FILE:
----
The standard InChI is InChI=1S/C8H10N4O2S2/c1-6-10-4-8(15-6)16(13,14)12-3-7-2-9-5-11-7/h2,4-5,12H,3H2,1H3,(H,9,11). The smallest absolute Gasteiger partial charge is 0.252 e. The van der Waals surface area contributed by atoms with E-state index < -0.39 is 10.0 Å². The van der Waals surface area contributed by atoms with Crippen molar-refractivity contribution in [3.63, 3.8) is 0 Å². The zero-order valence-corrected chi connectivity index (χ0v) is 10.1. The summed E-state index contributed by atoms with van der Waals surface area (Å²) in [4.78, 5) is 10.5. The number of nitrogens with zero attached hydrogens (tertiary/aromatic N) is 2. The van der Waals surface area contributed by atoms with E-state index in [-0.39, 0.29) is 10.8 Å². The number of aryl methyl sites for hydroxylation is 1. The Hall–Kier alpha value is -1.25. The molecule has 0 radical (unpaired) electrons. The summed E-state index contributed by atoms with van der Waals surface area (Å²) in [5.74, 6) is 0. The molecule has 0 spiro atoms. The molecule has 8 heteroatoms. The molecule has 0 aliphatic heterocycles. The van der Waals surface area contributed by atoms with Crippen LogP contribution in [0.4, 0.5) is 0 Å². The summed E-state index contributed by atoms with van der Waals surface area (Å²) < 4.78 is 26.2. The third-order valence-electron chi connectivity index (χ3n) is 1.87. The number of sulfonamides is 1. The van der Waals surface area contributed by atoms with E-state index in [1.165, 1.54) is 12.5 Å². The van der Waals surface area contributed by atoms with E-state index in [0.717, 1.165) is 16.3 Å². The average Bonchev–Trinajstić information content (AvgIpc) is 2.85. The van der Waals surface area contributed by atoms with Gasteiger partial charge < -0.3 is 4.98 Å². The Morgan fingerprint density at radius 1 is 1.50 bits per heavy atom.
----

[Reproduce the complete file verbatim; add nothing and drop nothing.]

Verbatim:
The standard InChI is InChI=1S/C8H10N4O2S2/c1-6-10-4-8(15-6)16(13,14)12-3-7-2-9-5-11-7/h2,4-5,12H,3H2,1H3,(H,9,11). The smallest absolute Gasteiger partial charge is 0.252 e. The van der Waals surface area contributed by atoms with E-state index < -0.39 is 10.0 Å². The van der Waals surface area contributed by atoms with Crippen molar-refractivity contribution in [3.63, 3.8) is 0 Å². The zero-order valence-corrected chi connectivity index (χ0v) is 10.1. The summed E-state index contributed by atoms with van der Waals surface area (Å²) in [4.78, 5) is 10.5. The number of nitrogens with zero attached hydrogens (tertiary/aromatic N) is 2. The van der Waals surface area contributed by atoms with E-state index in [-0.39, 0.29) is 10.8 Å². The number of aryl methyl sites for hydroxylation is 1. The Hall–Kier alpha value is -1.25. The molecule has 0 radical (unpaired) electrons. The summed E-state index contributed by atoms with van der Waals surface area (Å²) in [5.74, 6) is 0. The molecule has 0 spiro atoms. The molecule has 8 heteroatoms. The molecule has 0 aliphatic heterocycles. The van der Waals surface area contributed by atoms with Crippen LogP contribution in [0.4, 0.5) is 0 Å². The summed E-state index contributed by atoms with van der Waals surface area (Å²) < 4.78 is 26.2. The third-order valence-electron chi connectivity index (χ3n) is 1.87. The number of sulfonamides is 1. The van der Waals surface area contributed by atoms with E-state index in [1.165, 1.54) is 12.5 Å². The van der Waals surface area contributed by atoms with E-state index in [0.717, 1.165) is 16.3 Å². The average Bonchev–Trinajstić information content (AvgIpc) is 2.85. The van der Waals surface area contributed by atoms with Gasteiger partial charge < -0.3 is 4.98 Å². The Morgan fingerprint density at radius 1 is 1.50 bits per heavy atom.